Eureka! A Valuation-Based Asset Allocation Strategy that Might Work

Finanza Operativa di Finanza Operativa 27 Agosto 2015 | 13:00

A cura di Wesley R. Gray, Alpha Architect
We’ve had a few posts showing that asset allocation systems relying on market valuation indicators (e.g., Shiller CAPE ratios) as a timing signal may end up in disappointment…

Nonetheless, we’ve continued on the quest to improve tactical asset allocation using market valuation data. The data speaks clearly when it comes to the association between valuations and long-term realized returns–high valuations are associated with low long-term realized returns. However, as Michael Kitces highlights, tactically allocating using valuation information is challenging. Moreover, there are arguments that the association between CAPE and LT returns may be more complex than previously thought.
In short, valuation-based asset allocation strategies haven’t been that exciting…but
The folks at Gestaltu inspired us with a unique twist on basic valuation-based timing methodologies:

…we chose the cyclically adjusted earnings yield as the valuation metric, which is just the reciprocal of the Shiller PE. We then adjusted the yield value for the realized year-over-year inflation rate to find the real earnings yield. Finally, we used an ‘expanding window’ approach to find the percentile rank of the real earnings yield to eliminate as much lookahead bias as possible.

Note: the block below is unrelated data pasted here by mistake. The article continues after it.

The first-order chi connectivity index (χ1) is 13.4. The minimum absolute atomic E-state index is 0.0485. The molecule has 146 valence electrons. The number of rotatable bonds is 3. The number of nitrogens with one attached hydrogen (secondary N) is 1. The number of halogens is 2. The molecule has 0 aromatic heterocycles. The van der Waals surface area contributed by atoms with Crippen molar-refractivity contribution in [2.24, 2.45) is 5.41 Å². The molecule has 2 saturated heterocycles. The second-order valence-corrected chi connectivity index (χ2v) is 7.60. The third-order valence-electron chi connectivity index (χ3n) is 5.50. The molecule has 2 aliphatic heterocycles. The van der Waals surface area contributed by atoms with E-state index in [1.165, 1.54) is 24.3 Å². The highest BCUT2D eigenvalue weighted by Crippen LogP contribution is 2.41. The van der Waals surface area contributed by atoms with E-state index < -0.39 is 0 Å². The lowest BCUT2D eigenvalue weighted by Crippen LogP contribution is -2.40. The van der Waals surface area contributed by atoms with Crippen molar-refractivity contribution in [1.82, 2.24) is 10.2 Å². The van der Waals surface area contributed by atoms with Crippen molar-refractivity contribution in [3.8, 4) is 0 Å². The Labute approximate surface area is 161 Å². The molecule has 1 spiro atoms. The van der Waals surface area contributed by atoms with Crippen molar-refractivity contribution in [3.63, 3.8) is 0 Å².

Note that because we are using real earnings yield rather than nominal earnings yield, markets can get cheap or expensive in three ways:

  1. changes in inflation
  2. changes in earnings
  3. changes in price

Gestaltu’s post used 1/CAPE as the valuation metric, or the “earnings yield,” as a baseline indicator; however, they “adjusted the yield value for the realized year-over-year (yoy) inflation rate,” by subtracting the year-over-year inflation rate from the rate of 1/CAPE.
To summarize, the metric looks as follows if the CAPE ratio is 20 and realized inflation (Inf) is 3%:
Real Yield Spread Metric = (1/20)-3% = 2%
Fairly simple.

Strategy Background:

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